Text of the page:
Following a few nutritionally-focused blogs, we thought we'd share something a little lighter for the Holiday season!
We all have our little stories about things our paw-kicks have done to brighten our day. However, sometimes a dog does something so incredible or so touching that it becomes immortalised.
Here are 4 of the most incredible examples.
(WARNING: Before proceeding, we recommend you have a pack of tissues to hand - or at the very least, make sure your doggo is within cuddling distance!)
Stubby was adopted as a stray by Corporal Robert Conroy, when he found him wandering around Yale campus while Conroy was training for World War 1.
They formed such a bond, that when it was time to ship out, Conroy smuggled Stubby onto the troop ship and hid him under his overcoat when when they disembarked in France.
When Conroy’s commanding officer discovered Stubby, he was saluted by the dog (as he had been trained to do) and so was allowed to stay!
Stubby served in 17 battles on the Western front and became a great morale-booster for the troops. Injured several times, he always insisted on returning to the front line to join his men - wearing a specially designed gas mask after injury from a mustard gas attack.
Stubby's special skills were warning his unit of poison gas attacks, locating wounded soldiers in no-man’s land and letting his men know when to duck from incoming artillery shells . He even captured a German spy, resulting in him being nominated as Sergeant!
After the war, Stubby returned home with Conroy and became somewhat of a celebrity. He led and marched in parades across the country and rubbed shoulders with three Presidents. After his death in 1926, he was honoured with an obituary in the New York Times and, this year, an animated feature-length film inspired by his story was released.
Bobbie the Wonder Dog
In August 1923, Bobbie accompanied the Brazier family on a trip from their home in Silverton, Oregon to visit relatives in Wolcott, Indiana. While in Indiana, Bobbie was attacked by three other dogs and ran away.
Devastated, the Braziers searched everywhere but he could not be located and the heartbroken family had no choice but to return home without him. A sad ending to the story of their beloved pet.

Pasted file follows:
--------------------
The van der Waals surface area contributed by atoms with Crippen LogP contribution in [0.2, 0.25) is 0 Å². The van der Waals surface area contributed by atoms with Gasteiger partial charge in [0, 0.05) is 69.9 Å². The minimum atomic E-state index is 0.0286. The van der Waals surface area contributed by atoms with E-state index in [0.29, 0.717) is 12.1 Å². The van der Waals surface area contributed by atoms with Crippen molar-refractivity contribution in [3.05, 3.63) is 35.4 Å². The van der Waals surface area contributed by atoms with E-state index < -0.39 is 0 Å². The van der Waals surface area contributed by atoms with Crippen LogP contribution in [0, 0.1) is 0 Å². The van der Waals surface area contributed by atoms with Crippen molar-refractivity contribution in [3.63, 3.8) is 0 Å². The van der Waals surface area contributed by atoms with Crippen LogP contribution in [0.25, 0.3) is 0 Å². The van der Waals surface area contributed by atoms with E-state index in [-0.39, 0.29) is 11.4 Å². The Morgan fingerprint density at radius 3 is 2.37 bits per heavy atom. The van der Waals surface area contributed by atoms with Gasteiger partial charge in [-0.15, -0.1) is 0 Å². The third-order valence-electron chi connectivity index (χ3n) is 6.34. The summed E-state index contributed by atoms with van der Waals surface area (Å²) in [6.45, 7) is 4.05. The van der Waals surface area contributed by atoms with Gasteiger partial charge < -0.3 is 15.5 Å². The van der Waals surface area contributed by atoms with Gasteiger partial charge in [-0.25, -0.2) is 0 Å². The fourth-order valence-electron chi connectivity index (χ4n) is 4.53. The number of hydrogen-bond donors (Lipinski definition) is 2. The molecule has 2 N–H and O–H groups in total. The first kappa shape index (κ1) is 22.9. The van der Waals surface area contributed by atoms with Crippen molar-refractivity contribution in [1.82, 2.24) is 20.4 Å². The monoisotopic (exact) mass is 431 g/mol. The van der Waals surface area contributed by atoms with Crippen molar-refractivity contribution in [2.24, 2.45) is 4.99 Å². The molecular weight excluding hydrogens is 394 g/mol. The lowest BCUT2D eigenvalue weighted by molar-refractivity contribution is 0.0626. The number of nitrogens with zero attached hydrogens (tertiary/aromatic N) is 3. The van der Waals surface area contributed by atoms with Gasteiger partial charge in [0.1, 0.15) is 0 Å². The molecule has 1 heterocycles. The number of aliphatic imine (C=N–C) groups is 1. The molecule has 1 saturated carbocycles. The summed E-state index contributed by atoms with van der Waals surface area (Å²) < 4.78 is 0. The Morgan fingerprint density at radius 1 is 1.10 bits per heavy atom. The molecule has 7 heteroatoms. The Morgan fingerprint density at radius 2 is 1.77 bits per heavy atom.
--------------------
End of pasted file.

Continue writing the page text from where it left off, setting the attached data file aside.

Well, Bobbie had other ideas!
One February day, 6 months later, the family were astonished when Bobbie turned up on their doorstep. Mangy, thin, toenails worn down to nothing and exhausted, Bobbie showed all the signs of having walked the whole way back by himself.
This would have involved a journey of between 2,500-3,000 miles, crossing the Continental Divide and swimming through rivers in the coldest part of Winter!
This incredible achievement was featured in Ripley’s Believe It or Not and an investigation by the Oregon Humane Society was able to confirm the veracity of the story. Bobbie was given the keys to cities, medals and a jewel-studded collar. He was the guest of honour at the Portland Home Show, where over 40,000 people came to visit him in his custom-built dog-bungalow.
After his death in 1927, he was buried with honours and the eulogy given by the Mayor of Portland. Rin Tin Tin, a famous German Shepherd movie star of the time, laid a wreath at his grave.
Zanjeer: Protector of Mumbai
Zanjeer was a Labrador Retriever Detection Dog who began his career with the Mumbai Bomb Disposal Unit in 1992. He was just a 3 month rookie of the Unit when the 1993 Bombay Bombings took place.
These were a series of 12 car bombs that went off across the city on 12th March 1993, resulting in the deaths of 257 people and injury to a further 713.
However, according to experts, these figures were likely to have been in the thousands were it not for the extraordinary skill and bravery of Zanjeer. Where other dogs became skittish and confused, he is said to have averted at least 3 more attacks, one of which was by alerting his handlers to a massive scooter bomb nearby. Later, outside a temple, he detected rifles, pistols and grenades left in unclaimed suitcases.
His career numbers are astounding recovering:
- 11 military-grade bombs
- 57 improvised bombs
- 175 petrol bombs
- 600 detonators, and
- Over 3000kg of explosives!
Police became so dependent on Zanjeer they often left their tech at the station and just brought him. He became the standard-bearer for what a Detection Dog should be and a national hero in India. Upon his death in 2000, he received a full state funeral and was buried with honours.
Perhaps the most famous of all these stories is that of Hachikō, a golden brown Akita born on a farm near Tokyo in 1923.
A professor of agriculture at Tokyo University, Eizaburo Ueno, took Hachikō to live with him as a pet in 1924 and the two quickly became inseparable. While still young, Hachikō began accompanying his friend to the train station in the morning to see him off on his commute to work and would be there to greet him every evening on his return.
On May 21st 1925, Hachikō was waiting at the station, as usual, but Ueno never turned up.
Sadly, it turned out that he had suffered a brain hemorrhage at work and died.
After the death, Hachikō moved in with a former gardener of the Ueno family. He never forgot his friend, though. Every single morning and evening, for the remainder of his 10 year life, Hachikō arrived at the station at the precise time the train was due, hoping to greet Ueno. He would sit there patiently for hours waiting for his beloved owner.
Haichiko passed away peacefully and alone on the street beside the station in 1935. The dog who never gave up on his owner became a hero to the Japanese people and there is a bronze statue commemorating him outside that train station- Shibuya Station in Tokyo.
He has inspired countless books, artworks, a museum and films- including a Hollywood version starring Richard Gere.
If that one doesn't get you a little welled up, we don't know what will!